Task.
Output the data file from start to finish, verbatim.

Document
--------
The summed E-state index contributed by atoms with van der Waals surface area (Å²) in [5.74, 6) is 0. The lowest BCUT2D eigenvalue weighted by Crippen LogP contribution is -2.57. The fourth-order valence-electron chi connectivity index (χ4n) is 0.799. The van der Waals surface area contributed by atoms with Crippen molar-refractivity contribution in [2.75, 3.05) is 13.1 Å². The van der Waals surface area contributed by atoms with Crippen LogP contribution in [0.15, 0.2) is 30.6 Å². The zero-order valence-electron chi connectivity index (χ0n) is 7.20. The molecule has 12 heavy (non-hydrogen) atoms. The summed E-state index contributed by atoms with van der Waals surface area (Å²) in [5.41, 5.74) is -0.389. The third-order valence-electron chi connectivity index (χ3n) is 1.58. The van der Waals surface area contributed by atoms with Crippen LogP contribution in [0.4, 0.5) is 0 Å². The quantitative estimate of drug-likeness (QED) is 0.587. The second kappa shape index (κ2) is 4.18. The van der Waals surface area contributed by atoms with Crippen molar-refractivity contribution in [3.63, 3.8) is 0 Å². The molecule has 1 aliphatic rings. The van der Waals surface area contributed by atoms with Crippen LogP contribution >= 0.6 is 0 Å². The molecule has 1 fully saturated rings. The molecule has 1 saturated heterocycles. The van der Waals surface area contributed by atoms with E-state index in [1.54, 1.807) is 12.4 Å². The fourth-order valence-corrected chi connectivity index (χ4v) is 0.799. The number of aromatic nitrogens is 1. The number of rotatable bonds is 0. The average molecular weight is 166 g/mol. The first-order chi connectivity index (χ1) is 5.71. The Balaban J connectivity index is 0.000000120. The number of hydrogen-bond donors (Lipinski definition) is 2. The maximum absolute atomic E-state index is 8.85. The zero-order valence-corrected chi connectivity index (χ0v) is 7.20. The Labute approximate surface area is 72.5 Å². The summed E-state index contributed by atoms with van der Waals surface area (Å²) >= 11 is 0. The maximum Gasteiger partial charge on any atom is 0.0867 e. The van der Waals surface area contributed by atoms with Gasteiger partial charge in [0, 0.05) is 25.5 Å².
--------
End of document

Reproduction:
The summed E-state index contributed by atoms with van der Waals surface area (Å²) in [5.74, 6) is 0. The lowest BCUT2D eigenvalue weighted by Crippen LogP contribution is -2.57. The fourth-order valence-electron chi connectivity index (χ4n) is 0.799. The van der Waals surface area contributed by atoms with Crippen molar-refractivity contribution in [2.75, 3.05) is 13.1 Å². The van der Waals surface area contributed by atoms with Crippen LogP contribution in [0.15, 0.2) is 30.6 Å². The zero-order valence-electron chi connectivity index (χ0n) is 7.20. The molecule has 12 heavy (non-hydrogen) atoms. The summed E-state index contributed by atoms with van der Waals surface area (Å²) in [5.41, 5.74) is -0.389. The third-order valence-electron chi connectivity index (χ3n) is 1.58. The van der Waals surface area contributed by atoms with Crippen LogP contribution in [0.4, 0.5) is 0 Å². The quantitative estimate of drug-likeness (QED) is 0.587. The second kappa shape index (κ2) is 4.18. The van der Waals surface area contributed by atoms with Crippen molar-refractivity contribution in [3.63, 3.8) is 0 Å². The molecule has 1 aliphatic rings. The van der Waals surface area contributed by atoms with Crippen LogP contribution >= 0.6 is 0 Å². The molecule has 1 fully saturated rings. The molecule has 1 saturated heterocycles. The van der Waals surface area contributed by atoms with E-state index in [1.54, 1.807) is 12.4 Å². The fourth-order valence-corrected chi connectivity index (χ4v) is 0.799. The number of aromatic nitrogens is 1. The number of rotatable bonds is 0. The average molecular weight is 166 g/mol. The first-order chi connectivity index (χ1) is 5.71. The Balaban J connectivity index is 0.000000120. The number of hydrogen-bond donors (Lipinski definition) is 2. The maximum absolute atomic E-state index is 8.85. The zero-order valence-corrected chi connectivity index (χ0v) is 7.20. The Labute approximate surface area is 72.5 Å². The summed E-state index contributed by atoms with van der Waals surface area (Å²) >= 11 is 0. The maximum Gasteiger partial charge on any atom is 0.0867 e. The van der Waals surface area contributed by atoms with Gasteiger partial charge in [0, 0.05) is 25.5 Å².